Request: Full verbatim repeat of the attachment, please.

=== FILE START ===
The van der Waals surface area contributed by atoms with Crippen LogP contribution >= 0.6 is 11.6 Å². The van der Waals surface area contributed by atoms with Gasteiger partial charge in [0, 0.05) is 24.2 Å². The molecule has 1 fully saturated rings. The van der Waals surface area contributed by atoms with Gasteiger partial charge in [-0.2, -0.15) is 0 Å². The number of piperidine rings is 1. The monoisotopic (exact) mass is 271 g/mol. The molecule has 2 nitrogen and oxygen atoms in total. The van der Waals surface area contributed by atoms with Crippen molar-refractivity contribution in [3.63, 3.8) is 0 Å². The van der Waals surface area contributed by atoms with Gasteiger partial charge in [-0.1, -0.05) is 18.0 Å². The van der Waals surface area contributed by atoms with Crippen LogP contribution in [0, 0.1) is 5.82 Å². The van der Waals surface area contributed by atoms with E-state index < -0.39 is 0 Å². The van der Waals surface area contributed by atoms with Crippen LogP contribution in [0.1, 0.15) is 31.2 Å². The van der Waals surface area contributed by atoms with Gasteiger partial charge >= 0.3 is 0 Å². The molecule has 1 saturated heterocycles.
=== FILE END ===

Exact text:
The van der Waals surface area contributed by atoms with Crippen LogP contribution >= 0.6 is 11.6 Å². The van der Waals surface area contributed by atoms with Gasteiger partial charge in [0, 0.05) is 24.2 Å². The molecule has 1 fully saturated rings. The van der Waals surface area contributed by atoms with Gasteiger partial charge in [-0.2, -0.15) is 0 Å². The number of piperidine rings is 1. The monoisotopic (exact) mass is 271 g/mol. The molecule has 2 nitrogen and oxygen atoms in total. The van der Waals surface area contributed by atoms with Crippen molar-refractivity contribution in [3.63, 3.8) is 0 Å². The van der Waals surface area contributed by atoms with Gasteiger partial charge in [-0.1, -0.05) is 18.0 Å². The van der Waals surface area contributed by atoms with Crippen LogP contribution in [0, 0.1) is 5.82 Å². The van der Waals surface area contributed by atoms with E-state index < -0.39 is 0 Å². The van der Waals surface area contributed by atoms with Crippen LogP contribution in [0.1, 0.15) is 31.2 Å². The van der Waals surface area contributed by atoms with Gasteiger partial charge >= 0.3 is 0 Å². The molecule has 1 saturated heterocycles.